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Planning tool prepares kidney patients for the next disaster
With nature's events more frequently edging into natural disasters caused by climate change, patients with chronic kidney disease who require regular dialysis increasingly struggle to stay connected to this lifesaving service.
The deepening threat drove Professor Amir Sapkota, chair of the Department of Epidemiology and Biostatistics at the University of Maryland, to co-create a preparedness framework that provides a timeline and steps to protect patients as early as 90 days before a disaster strikes.
"If there's an extreme weather event that wipes out electricity, for normal people, it may mean simple inconvenience," Sapkota said. "But for people that need dialysis, it may mean the difference between life and death. Our traditional approach of simply reacting to these extreme events is not enough. We need a proactive approach so we can anticipate these extreme events, prepare for them, and effectively respond to them when the time comes."
Chronic kidney disease affects more than 850 million people worldwide. In the United States, the most commonly administered form of therapy for affected individuals is thrice-weekly hemodialysis treatment. Climate-change related hazards can block access in multiple ways, including:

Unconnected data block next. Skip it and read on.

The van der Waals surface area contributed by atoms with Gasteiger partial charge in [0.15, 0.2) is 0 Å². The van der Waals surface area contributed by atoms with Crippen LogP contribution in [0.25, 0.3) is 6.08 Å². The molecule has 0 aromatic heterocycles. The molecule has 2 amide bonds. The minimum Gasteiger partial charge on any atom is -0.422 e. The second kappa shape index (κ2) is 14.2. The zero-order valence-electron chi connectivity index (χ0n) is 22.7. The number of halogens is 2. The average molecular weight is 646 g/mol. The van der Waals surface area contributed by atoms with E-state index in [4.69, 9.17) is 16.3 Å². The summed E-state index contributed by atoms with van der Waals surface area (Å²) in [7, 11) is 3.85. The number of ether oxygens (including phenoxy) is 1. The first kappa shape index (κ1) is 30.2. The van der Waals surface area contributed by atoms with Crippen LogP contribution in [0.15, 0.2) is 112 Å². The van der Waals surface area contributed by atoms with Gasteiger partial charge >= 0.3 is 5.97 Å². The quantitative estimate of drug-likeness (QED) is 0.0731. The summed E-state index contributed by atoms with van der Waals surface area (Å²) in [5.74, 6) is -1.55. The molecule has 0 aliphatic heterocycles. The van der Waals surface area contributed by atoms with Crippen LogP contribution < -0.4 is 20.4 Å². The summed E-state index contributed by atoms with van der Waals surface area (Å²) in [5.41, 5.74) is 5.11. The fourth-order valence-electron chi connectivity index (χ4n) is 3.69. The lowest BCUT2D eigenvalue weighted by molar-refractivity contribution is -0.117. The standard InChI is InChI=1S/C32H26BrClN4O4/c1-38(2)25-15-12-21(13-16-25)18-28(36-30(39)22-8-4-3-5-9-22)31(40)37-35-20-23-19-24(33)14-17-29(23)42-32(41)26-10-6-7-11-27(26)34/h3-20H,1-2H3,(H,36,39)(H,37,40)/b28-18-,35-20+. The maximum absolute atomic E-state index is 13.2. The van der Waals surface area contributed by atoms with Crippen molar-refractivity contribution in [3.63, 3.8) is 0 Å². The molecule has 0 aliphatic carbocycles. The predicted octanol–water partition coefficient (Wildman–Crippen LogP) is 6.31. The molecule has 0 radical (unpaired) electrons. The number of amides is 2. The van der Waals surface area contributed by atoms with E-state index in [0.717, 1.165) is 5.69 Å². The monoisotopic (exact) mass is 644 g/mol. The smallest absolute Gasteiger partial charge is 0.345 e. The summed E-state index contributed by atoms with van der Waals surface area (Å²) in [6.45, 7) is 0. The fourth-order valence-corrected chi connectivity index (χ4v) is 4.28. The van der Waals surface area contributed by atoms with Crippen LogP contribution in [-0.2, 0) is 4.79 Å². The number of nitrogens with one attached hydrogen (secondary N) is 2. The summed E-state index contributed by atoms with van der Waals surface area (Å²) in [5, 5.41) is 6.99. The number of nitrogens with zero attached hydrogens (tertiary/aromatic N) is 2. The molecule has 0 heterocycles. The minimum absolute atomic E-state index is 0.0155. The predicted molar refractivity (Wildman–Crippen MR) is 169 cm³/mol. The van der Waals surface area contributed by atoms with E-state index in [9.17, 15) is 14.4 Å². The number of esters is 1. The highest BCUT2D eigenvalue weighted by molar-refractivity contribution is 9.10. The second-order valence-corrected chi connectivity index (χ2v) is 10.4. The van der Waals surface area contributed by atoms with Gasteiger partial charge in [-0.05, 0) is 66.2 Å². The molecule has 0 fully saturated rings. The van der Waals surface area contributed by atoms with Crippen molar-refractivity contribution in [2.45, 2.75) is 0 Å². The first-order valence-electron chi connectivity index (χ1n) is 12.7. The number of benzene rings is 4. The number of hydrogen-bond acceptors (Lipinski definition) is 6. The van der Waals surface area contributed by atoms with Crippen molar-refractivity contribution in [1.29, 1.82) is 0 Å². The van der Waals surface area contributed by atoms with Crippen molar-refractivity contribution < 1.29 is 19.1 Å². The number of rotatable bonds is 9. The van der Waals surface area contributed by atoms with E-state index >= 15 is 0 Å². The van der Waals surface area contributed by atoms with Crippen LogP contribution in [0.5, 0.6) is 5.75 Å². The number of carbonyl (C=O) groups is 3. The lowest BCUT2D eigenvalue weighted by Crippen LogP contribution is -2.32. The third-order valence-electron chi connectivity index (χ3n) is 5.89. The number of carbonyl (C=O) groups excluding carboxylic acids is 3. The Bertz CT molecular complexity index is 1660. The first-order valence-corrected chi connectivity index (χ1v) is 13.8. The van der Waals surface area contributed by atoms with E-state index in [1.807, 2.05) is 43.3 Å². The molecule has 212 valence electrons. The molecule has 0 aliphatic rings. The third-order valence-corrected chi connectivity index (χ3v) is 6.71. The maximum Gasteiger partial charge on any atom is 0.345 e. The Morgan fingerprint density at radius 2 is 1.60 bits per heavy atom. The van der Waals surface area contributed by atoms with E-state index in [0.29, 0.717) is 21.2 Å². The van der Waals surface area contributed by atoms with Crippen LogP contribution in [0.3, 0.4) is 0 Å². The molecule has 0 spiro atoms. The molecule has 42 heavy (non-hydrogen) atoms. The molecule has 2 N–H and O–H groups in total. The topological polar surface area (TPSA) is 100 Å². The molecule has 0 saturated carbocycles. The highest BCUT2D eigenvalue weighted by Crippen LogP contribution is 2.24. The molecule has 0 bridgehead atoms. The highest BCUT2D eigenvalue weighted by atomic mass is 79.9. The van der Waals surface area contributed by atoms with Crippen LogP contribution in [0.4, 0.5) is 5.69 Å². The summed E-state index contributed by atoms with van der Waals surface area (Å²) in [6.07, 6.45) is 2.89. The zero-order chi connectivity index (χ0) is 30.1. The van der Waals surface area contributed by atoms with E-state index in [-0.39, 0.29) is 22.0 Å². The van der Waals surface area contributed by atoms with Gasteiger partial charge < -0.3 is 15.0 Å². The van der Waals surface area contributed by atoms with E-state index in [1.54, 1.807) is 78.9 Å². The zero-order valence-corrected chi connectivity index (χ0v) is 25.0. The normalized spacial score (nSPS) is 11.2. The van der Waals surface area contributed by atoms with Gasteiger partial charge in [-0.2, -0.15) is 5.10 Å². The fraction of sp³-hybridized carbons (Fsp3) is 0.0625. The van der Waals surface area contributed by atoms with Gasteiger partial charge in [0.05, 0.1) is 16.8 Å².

- Increasing intensity of hurricanes damages electrical grids, leading to power outages that can interrupt dialysis services at home and in clinics.
- Extreme weather-related high winds, storm surges and flooding can damage treatment facilities and render roads impassable.
- Drought-related wildfires are significant sources of air pollution that disproportionately impact individuals with chronic kidney disease.
- People undergoing hemodialysis are particularly vulnerable to extreme heat events as they cannot increase their fluid intake to stay hydrated the way healthy people do.
The preparedness framework, forthcoming in the March 9 issue of Nature Reviews Nephrology, is based around the "Ready-Set-Go" concept and provides time-period specific action items to help dialysis patients, clinics and the larger kidney community prepare for climate change.
Sapkota said he and co-creator Peter Kotanko, research director at the Renal Research Institute, plan to work with kidney communities and relevant stakeholders to implement these strategies to better prepare for climate change-driven extreme weather events.
The plan covers patients, clinics and the kidney-care community in general, providing clear and practical responses for a full range of disasters—with tips like what documents and contacts patients should always have on hand, how medical facilities can physically get ready, and how the broader community can more effectively secure necessary personnel for various needs, all keyed to a timeline starting months before the disaster.
While not all disasters are discernible on such long timeframes, the researchers say, there are tools available to help plan for extreme weather, among other possible catastrophes. For instance, the National Oceanic and Atmospheric Administration has seasonal and subseasonal forecast systems which release forecasts from a year to weeks in advance, Sapkota said.
"While they can't predict a specific hurricane, they can predict the likelihood of this hurricane season being above or below normal," he said. "Or if a drought is particularly bad right now, then we can start preparing for a wildfire season that may be worse than normal."
More information: Amir Sapkota et al, Climate change-fuelled natural disasters and chronic kidney disease: a call for action, Nature Reviews Nephrology (2023). DOI: 10.1038/s41581-023-00682-4